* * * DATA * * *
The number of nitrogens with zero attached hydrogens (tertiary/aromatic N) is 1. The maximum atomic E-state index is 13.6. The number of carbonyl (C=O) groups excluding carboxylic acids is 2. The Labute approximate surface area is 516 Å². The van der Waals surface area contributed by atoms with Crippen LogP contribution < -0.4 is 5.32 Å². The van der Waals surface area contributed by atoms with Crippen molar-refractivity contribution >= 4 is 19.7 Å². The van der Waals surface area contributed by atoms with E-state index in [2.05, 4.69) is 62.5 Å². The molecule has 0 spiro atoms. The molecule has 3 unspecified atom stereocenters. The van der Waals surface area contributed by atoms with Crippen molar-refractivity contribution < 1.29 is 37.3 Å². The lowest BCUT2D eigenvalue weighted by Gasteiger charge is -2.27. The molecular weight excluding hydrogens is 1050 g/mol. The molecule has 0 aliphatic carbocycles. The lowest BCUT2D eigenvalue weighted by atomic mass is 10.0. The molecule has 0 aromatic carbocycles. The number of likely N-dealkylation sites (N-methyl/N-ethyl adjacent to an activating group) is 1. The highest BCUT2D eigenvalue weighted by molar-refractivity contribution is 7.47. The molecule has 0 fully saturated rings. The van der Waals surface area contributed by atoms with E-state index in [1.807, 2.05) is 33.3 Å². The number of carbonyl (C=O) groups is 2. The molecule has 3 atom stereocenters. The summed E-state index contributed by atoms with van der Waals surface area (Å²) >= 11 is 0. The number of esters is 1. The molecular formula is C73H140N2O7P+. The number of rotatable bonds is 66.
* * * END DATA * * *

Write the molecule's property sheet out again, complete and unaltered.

The number of nitrogens with zero attached hydrogens (tertiary/aromatic N) is 1. The maximum atomic E-state index is 13.6. The number of carbonyl (C=O) groups excluding carboxylic acids is 2. The Labute approximate surface area is 516 Å². The van der Waals surface area contributed by atoms with Crippen LogP contribution < -0.4 is 5.32 Å². The van der Waals surface area contributed by atoms with Crippen molar-refractivity contribution >= 4 is 19.7 Å². The van der Waals surface area contributed by atoms with E-state index in [2.05, 4.69) is 62.5 Å². The molecule has 0 spiro atoms. The molecule has 3 unspecified atom stereocenters. The van der Waals surface area contributed by atoms with Crippen molar-refractivity contribution < 1.29 is 37.3 Å². The lowest BCUT2D eigenvalue weighted by Gasteiger charge is -2.27. The molecular weight excluding hydrogens is 1050 g/mol. The molecule has 0 aliphatic carbocycles. The lowest BCUT2D eigenvalue weighted by atomic mass is 10.0. The molecule has 0 aromatic carbocycles. The number of likely N-dealkylation sites (N-methyl/N-ethyl adjacent to an activating group) is 1. The highest BCUT2D eigenvalue weighted by molar-refractivity contribution is 7.47. The molecule has 0 fully saturated rings. The van der Waals surface area contributed by atoms with E-state index in [1.807, 2.05) is 33.3 Å². The number of carbonyl (C=O) groups is 2. The molecule has 3 atom stereocenters. The summed E-state index contributed by atoms with van der Waals surface area (Å²) >= 11 is 0. The number of esters is 1. The molecular formula is C73H140N2O7P+. The number of rotatable bonds is 66.